By John Brindley
Imagine Britain in the grips of a bloody civil war….
It may seem an impossibly distant prospect as we prepare to eat strawberries at Wimbledon and sink cold beers watching the World Cup, but is it?
Just 12 months ago protestors marched in London as anger reached fever pitch over the Grenfell Tower fire disaster. https://metro.co.uk/2017/06/16/protests-take-place-across-london-as-anger-grows-over-grenfell-tower-fire-6714579/
And as recently as 2011 the country suffered its worst rioting and looting in decades in major cities including London, Birmingham and Nottingham. https://www.reuters.com/article/us-britain-riots-events/timeline-riots-in-britain-idUSTRE77B1Z420110812
Now I’m not advocating a violent revolution. Absolutely not.
But it can be a valuable and enlightening exercise to turn world events on their head and ask ourselves a question: where would our loyalties lie if Britain turned into a mini Syria?
As social unrest develops into outright violence with shootings and rioting on our streets, the unpopular Government would be forced to act.
Then Prime Minister David Cameron ordered 16,000 police onto the streets of London in 2011 but what would the response have been had the violence continued for months rather than a few days?
News that the British Government is ‘killing its own people’ would spread to unfriendly parts of the international community.
Suddenly extremist factions who have begun the violence find unlikely allies in military forces from a coalition of countries. In return, a loyal ally comes to the Government’s aid and civil unrest becomes all-out war.
No doubt the loyalties of British people would be deeply divided. Many would stick by the Government and defend its own violence as ‘proportionate’, others would back the revolution and long for a new start.
But how many, I wonder, would be happy with the thought that the international community could install a government closer to its own interests in our sovereign land?
The image of people sipping coffee thousands of miles away coming to their own complacent conclusions wouldn’t help.
Being protected from seeing what is going on makes it far easier to make comments such as ‘civilian deaths are being kept to a minimum’ and ‘whether by force or not, this Government has to go.’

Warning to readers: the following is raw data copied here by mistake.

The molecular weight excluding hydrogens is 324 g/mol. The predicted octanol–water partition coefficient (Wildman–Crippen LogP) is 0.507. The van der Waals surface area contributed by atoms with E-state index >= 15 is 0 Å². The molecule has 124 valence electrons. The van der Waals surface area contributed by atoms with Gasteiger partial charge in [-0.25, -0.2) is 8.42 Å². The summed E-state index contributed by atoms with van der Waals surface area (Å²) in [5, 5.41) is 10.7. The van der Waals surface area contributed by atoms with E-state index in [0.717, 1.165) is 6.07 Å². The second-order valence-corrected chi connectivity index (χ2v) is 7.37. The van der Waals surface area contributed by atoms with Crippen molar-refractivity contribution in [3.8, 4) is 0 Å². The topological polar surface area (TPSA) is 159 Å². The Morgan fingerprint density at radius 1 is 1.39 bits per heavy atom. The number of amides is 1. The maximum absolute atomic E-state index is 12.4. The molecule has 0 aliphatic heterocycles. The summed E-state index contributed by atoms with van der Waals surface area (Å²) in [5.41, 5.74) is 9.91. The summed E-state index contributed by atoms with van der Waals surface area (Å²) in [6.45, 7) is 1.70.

Frequent ‘news’ on their mainstream media showing the British army violently dealing with protestors would add to this fast-growing conviction.
Some might even smell a rat should it be revealed that the prime mover of this international community had drawn up plans to regime change Britain 20 years ago.
Could they, possibly, have stirred up this uprising for their own ends?
Those growing increasingly desperate as the fatalities and destruction continued on a daily basis could well sympathise when the Prime Minister declares that the international forces, apart from our ally, should go home and not fight with the ‘terrorists’.
Welcome to the world of Syrian President Bashar al-Assad.
Without doubt there are question marks against him but, when he says Syrian people need to decide the future of their own state, it’s difficult to disagree.
The fact that we are insulated from the all-too-real horrors that are happening in Syria makes it so much easier for us to pontificate over the war in the same way as we spend hours talking about England’s prospects in Russia.
We are becoming more and more aware of the possibility of ‘fake news’ but there’s no urgency to do the research and find out where the balance of truth lies.
We need something to shake ourselves out of our complacency. For the sake of our largely peaceful population, I hope we never go through anything like the scenario I have highlighted.
Perhaps one day we will all come to the obvious conclusion: we have the same right in the UK to re-shape the future of Syria as they do to re-shape ours. None at all…..
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